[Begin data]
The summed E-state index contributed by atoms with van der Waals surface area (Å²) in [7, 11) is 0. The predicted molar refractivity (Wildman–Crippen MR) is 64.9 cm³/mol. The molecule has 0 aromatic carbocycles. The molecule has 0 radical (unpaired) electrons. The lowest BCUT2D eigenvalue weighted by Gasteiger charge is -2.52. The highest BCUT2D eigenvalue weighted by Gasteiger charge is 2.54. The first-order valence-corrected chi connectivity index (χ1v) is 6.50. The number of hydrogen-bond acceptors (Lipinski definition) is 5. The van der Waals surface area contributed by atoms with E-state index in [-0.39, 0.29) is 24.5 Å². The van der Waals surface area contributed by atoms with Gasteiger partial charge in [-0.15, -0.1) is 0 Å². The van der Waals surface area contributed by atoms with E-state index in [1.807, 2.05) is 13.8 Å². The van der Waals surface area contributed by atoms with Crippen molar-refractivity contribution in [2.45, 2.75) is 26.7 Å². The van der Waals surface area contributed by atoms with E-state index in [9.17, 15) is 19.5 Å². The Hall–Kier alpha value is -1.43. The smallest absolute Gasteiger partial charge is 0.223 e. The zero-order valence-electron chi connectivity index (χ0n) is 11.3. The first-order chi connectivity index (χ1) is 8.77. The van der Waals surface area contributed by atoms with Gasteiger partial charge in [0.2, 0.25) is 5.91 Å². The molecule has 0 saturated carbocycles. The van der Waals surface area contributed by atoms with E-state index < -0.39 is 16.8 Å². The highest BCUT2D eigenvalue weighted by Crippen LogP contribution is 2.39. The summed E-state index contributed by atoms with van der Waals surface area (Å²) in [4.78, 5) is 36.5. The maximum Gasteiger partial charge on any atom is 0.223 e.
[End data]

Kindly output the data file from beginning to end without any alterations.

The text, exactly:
The summed E-state index contributed by atoms with van der Waals surface area (Å²) in [7, 11) is 0. The predicted molar refractivity (Wildman–Crippen MR) is 64.9 cm³/mol. The molecule has 0 aromatic carbocycles. The molecule has 0 radical (unpaired) electrons. The lowest BCUT2D eigenvalue weighted by Gasteiger charge is -2.52. The highest BCUT2D eigenvalue weighted by Gasteiger charge is 2.54. The first-order valence-corrected chi connectivity index (χ1v) is 6.50. The number of hydrogen-bond acceptors (Lipinski definition) is 5. The van der Waals surface area contributed by atoms with E-state index in [-0.39, 0.29) is 24.5 Å². The van der Waals surface area contributed by atoms with Gasteiger partial charge in [-0.15, -0.1) is 0 Å². The van der Waals surface area contributed by atoms with E-state index in [1.807, 2.05) is 13.8 Å². The van der Waals surface area contributed by atoms with Crippen molar-refractivity contribution in [2.45, 2.75) is 26.7 Å². The van der Waals surface area contributed by atoms with E-state index in [9.17, 15) is 19.5 Å². The Hall–Kier alpha value is -1.43. The smallest absolute Gasteiger partial charge is 0.223 e. The zero-order valence-electron chi connectivity index (χ0n) is 11.3. The first-order chi connectivity index (χ1) is 8.77. The van der Waals surface area contributed by atoms with Gasteiger partial charge in [0.2, 0.25) is 5.91 Å². The molecule has 0 saturated carbocycles. The van der Waals surface area contributed by atoms with E-state index < -0.39 is 16.8 Å². The highest BCUT2D eigenvalue weighted by Crippen LogP contribution is 2.39. The summed E-state index contributed by atoms with van der Waals surface area (Å²) in [4.78, 5) is 36.5. The maximum Gasteiger partial charge on any atom is 0.223 e.